You make your own luck – and we need to start

No doubt about it, now. It is essential that all future England captains are sent to Las Vegas, where there are thousands of coins, and learn how to win a toss. They could practise day in, day out until it starts to land the right way up.

No doubt about it, now. It is essential that all future England captains are sent to Las Vegas, where there are thousands of coins, and learn how to win a toss. They could practise day in, day out until it starts to land the right way up.

According to the most elementary statistic in a game full of them, there is a 50-50 chance of winning every time a team's captain goes out to toss at the start of the match. So, at the very least, these things must even themselves out. It looks as if England may have to wait until the Royal Mint runs dry. Thirteen tosses out of the last 14 have been lost, nine in a row against the Aussies.

You need the rub of the green sometimes, and you need it quite often when you are up against the number one side around. This sort of thinking will unquestionably get me labelled as a whingeing Pom, or worse, a whingeing Pom who was born in New Zealand. So be it.

England, when they might have needed a smidgin of luck, have been denied it for most of the time. In its way, the toss embodies that. It is not everything by a long chalk. Indeed, we have had so much experience of calling wrongly or seeing the opposition call it rightly that we should have become accustomed to it by now. And did we not, after all, get two famous series victories in the winter, against Pakistan and Sri Lanka, by winning three matches in which we called for the incorrect side every time?

So we are professional enough and hard-nosed enough to come back from that type of setback. But on these pitches, which have a bit of early moisture in them, and which then dry out later to something much flatter, against a well-rounded Australian side, it makes it harder work.

You make your own luck in this sport but in this very match we have, agonisingly, seen potential catches offered by Australian batsmen fail narrowly to go to hand, another English batsman dismissed by an unspotted no-ball, an lbw appeal upheld against an England batsman when a close shout against an Aussie player was turned down. And this after we had to stop and start three times on the first day. It keeps their bowlers fresh, it means your batsmen must get into the groove against a ball not getting old as quickly as it would have done without the stoppages.

Well, you just have to get on with it, to plough a different furrow, to wait for the breaks to come and, more importantly, to believe that they still will. I know that England have not become a crap team overnight but then, that's another thing, some of the team in the Second Test are not the personnel that might have been envisaged a couple of months ago. Injuries have hurt our team.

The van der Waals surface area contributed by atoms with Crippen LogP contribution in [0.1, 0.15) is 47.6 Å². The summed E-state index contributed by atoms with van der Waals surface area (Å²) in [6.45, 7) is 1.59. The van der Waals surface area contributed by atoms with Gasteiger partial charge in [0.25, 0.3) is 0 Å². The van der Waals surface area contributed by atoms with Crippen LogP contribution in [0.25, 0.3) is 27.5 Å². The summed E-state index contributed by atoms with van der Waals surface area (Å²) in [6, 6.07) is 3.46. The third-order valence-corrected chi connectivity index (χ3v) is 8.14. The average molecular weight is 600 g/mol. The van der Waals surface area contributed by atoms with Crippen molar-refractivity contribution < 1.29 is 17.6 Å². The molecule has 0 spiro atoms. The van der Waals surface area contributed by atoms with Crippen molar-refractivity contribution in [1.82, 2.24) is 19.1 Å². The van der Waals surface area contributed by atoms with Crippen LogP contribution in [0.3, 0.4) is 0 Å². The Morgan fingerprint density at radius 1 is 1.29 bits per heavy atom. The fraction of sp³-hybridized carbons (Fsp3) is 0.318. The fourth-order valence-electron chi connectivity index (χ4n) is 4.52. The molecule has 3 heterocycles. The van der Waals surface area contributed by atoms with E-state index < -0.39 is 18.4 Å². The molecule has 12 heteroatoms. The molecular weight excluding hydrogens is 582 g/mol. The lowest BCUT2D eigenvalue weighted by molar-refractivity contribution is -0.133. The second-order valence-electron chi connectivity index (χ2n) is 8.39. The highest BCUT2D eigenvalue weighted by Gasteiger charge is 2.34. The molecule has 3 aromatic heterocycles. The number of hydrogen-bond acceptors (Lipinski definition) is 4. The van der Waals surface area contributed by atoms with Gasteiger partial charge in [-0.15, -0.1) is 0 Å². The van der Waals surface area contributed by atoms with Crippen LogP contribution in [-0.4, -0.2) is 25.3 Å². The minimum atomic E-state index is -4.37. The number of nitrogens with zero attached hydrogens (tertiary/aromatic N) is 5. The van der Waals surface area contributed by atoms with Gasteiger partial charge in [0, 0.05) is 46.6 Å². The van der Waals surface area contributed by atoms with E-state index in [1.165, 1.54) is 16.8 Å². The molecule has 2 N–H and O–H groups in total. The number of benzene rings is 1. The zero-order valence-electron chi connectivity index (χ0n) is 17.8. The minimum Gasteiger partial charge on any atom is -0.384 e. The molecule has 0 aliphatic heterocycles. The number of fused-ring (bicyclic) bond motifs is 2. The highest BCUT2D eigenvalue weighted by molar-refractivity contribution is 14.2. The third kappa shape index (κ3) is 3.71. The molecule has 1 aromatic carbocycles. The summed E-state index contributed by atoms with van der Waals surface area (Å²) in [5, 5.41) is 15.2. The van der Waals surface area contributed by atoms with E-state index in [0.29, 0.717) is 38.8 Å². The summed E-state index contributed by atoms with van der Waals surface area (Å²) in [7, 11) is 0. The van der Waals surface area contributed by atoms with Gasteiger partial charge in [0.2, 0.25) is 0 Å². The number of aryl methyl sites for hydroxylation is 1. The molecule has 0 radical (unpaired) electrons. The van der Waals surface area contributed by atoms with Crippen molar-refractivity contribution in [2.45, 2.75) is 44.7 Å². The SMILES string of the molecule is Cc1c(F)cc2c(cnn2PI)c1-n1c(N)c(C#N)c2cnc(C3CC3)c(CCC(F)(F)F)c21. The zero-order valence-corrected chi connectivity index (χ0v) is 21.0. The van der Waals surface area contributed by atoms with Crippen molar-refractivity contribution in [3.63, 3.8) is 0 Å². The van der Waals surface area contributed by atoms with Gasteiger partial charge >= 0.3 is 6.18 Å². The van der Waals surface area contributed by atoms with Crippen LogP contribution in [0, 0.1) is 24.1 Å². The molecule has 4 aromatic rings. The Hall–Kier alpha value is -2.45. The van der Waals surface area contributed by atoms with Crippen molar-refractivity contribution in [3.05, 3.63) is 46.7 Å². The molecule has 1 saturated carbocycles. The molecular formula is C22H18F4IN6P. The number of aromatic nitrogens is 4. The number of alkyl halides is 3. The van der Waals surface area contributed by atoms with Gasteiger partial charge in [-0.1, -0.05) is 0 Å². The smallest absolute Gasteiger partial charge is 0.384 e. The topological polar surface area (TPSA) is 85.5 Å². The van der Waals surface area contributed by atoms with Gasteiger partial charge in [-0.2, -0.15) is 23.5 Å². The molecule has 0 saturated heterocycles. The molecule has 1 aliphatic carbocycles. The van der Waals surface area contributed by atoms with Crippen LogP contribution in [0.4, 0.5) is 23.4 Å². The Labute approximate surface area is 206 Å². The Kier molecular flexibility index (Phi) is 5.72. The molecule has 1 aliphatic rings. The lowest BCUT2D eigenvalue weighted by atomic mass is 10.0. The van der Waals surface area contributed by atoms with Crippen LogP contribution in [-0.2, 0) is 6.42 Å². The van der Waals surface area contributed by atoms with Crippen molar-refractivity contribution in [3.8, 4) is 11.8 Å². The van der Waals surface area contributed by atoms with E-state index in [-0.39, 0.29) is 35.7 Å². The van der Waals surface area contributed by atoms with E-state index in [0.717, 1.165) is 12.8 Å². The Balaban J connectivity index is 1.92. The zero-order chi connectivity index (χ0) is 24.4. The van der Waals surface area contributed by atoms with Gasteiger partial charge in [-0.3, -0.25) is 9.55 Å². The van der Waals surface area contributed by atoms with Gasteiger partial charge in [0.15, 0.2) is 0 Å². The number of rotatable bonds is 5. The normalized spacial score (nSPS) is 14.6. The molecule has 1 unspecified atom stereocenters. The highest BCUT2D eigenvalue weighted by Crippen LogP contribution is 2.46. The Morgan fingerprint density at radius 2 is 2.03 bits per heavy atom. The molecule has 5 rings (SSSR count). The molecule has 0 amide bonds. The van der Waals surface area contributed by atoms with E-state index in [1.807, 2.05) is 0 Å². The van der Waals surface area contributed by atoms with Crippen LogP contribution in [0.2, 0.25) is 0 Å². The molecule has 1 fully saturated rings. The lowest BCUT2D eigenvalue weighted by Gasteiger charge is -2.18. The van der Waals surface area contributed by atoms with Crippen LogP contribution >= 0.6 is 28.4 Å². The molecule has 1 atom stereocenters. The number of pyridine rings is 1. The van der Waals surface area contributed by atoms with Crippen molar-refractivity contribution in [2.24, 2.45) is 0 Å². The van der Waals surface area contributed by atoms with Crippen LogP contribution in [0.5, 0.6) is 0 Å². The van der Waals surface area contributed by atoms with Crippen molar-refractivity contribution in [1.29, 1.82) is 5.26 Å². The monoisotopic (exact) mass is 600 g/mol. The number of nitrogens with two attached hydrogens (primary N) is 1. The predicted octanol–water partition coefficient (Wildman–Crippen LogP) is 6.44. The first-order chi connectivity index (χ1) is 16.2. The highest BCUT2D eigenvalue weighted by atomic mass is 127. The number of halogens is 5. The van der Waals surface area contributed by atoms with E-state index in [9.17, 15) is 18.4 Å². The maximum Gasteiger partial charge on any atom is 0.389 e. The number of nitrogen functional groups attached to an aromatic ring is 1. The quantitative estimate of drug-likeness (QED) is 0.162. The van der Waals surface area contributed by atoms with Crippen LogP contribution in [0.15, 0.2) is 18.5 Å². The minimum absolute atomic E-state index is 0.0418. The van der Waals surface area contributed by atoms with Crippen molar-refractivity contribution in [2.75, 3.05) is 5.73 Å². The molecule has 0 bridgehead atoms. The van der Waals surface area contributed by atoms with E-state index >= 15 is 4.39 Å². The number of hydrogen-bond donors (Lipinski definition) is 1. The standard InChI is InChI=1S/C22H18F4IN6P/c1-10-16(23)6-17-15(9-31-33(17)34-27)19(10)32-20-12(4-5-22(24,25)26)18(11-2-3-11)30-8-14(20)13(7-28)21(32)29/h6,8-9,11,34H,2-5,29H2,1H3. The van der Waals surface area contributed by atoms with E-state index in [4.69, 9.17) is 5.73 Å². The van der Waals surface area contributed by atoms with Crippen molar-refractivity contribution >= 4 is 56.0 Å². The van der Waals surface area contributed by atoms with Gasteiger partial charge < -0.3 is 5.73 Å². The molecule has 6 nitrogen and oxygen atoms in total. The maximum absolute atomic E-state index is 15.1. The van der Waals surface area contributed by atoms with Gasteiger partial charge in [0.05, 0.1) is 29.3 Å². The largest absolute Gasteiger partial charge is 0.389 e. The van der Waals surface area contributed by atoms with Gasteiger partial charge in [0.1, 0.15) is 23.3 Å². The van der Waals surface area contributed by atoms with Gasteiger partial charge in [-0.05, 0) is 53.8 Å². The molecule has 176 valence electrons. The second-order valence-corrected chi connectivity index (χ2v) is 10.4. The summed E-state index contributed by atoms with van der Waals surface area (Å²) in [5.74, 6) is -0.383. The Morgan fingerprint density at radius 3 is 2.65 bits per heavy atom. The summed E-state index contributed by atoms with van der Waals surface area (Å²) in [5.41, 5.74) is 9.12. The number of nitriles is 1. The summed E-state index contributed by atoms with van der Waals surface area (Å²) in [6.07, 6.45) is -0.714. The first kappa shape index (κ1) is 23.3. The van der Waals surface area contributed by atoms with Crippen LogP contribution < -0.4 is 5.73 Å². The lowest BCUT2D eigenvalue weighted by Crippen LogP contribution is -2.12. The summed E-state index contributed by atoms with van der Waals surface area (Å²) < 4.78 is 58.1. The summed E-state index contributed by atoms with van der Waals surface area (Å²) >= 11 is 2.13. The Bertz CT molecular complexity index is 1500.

All this has led not only to matters going well for Australia in this series temporarily but to another English revival. Yes, knocking the team appears to have been revived as a media sport. True, we have had not enough first-innings runs on the board in either of the first two matches (for some of the reasons, see above) but that is two matches.

For 18 months, England slowly but surely made advances, so that we were gritty and did not give leads up lightly. Two poor shows and everybody is on our backs again, telling us how frightfully awful we are. And this, they have already conceded, against a bowling attack which is freely described as the best there has ever been. Well, if that's the case, what do they expect?

Having said all of which, it is hard for a bowler to come out and try to bowl to the sort of total England mustered in the first innings here (187, to be exact). The way these Aussies play, the force that is with them, they will attack that from the off and soon put a dent in it, going along at four runs an over. They are vulnerable, they can be rattled, but to do that a total nearer 350 is needed. The disconcerting thing for bowlers is having to change your game plan – quite often, actually. You need to get wickets but you also have to curb their more exorbitant attempts at run-scoring. That balance can be difficult to achieve.

This period now, not just this match but the ones to come, will tell us a bit more about this squad and our ability to cope with adversity. We all have to stand up to be counted.

There is still room for light relief, though. No more than on Friday night when we came off the field and the dressing-room television was showing Colin Montgomerie being interviewed after finishing his round in The Open at Lytham.

I had just bowled 22 overs against Australia, my new-ball partner Darren Gough had bowled 15 and we were being targeted. Monty was saying how tired he was after his round of 18 holes. Yeah, sure. Oh, how we cried for him.

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